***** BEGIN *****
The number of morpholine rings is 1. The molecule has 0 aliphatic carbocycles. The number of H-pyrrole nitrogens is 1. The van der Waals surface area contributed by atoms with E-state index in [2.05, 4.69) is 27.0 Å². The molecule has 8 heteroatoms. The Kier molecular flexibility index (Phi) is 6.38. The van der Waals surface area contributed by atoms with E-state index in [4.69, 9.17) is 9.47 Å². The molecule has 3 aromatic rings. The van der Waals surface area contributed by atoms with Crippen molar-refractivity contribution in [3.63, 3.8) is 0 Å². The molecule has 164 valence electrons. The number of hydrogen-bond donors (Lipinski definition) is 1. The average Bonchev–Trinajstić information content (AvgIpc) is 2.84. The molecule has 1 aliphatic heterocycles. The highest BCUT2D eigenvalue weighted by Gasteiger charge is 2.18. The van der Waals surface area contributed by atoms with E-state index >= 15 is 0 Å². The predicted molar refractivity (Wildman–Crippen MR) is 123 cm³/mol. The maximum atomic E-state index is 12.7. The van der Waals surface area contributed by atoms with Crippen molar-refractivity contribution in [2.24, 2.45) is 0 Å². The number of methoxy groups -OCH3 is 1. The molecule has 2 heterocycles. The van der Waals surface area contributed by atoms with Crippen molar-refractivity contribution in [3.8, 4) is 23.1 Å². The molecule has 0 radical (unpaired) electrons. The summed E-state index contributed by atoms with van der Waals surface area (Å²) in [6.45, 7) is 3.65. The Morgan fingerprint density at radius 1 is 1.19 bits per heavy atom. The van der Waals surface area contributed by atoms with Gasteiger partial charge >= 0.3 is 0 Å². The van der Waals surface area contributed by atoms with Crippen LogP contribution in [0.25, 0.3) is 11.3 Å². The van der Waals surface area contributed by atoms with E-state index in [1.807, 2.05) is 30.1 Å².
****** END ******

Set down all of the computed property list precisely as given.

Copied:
The number of morpholine rings is 1. The molecule has 0 aliphatic carbocycles. The number of H-pyrrole nitrogens is 1. The van der Waals surface area contributed by atoms with E-state index in [2.05, 4.69) is 27.0 Å². The molecule has 8 heteroatoms. The Kier molecular flexibility index (Phi) is 6.38. The van der Waals surface area contributed by atoms with E-state index in [4.69, 9.17) is 9.47 Å². The molecule has 3 aromatic rings. The van der Waals surface area contributed by atoms with Crippen molar-refractivity contribution in [3.63, 3.8) is 0 Å². The molecule has 164 valence electrons. The number of hydrogen-bond donors (Lipinski definition) is 1. The average Bonchev–Trinajstić information content (AvgIpc) is 2.84. The molecule has 1 aliphatic heterocycles. The highest BCUT2D eigenvalue weighted by Gasteiger charge is 2.18. The van der Waals surface area contributed by atoms with E-state index >= 15 is 0 Å². The predicted molar refractivity (Wildman–Crippen MR) is 123 cm³/mol. The maximum atomic E-state index is 12.7. The van der Waals surface area contributed by atoms with Crippen molar-refractivity contribution in [2.24, 2.45) is 0 Å². The number of methoxy groups -OCH3 is 1. The molecule has 2 heterocycles. The van der Waals surface area contributed by atoms with Crippen molar-refractivity contribution in [3.8, 4) is 23.1 Å². The molecule has 0 radical (unpaired) electrons. The summed E-state index contributed by atoms with van der Waals surface area (Å²) in [6.45, 7) is 3.65. The Morgan fingerprint density at radius 1 is 1.19 bits per heavy atom. The van der Waals surface area contributed by atoms with Gasteiger partial charge >= 0.3 is 0 Å². The van der Waals surface area contributed by atoms with Crippen LogP contribution in [0.25, 0.3) is 11.3 Å². The van der Waals surface area contributed by atoms with E-state index in [1.807, 2.05) is 30.1 Å².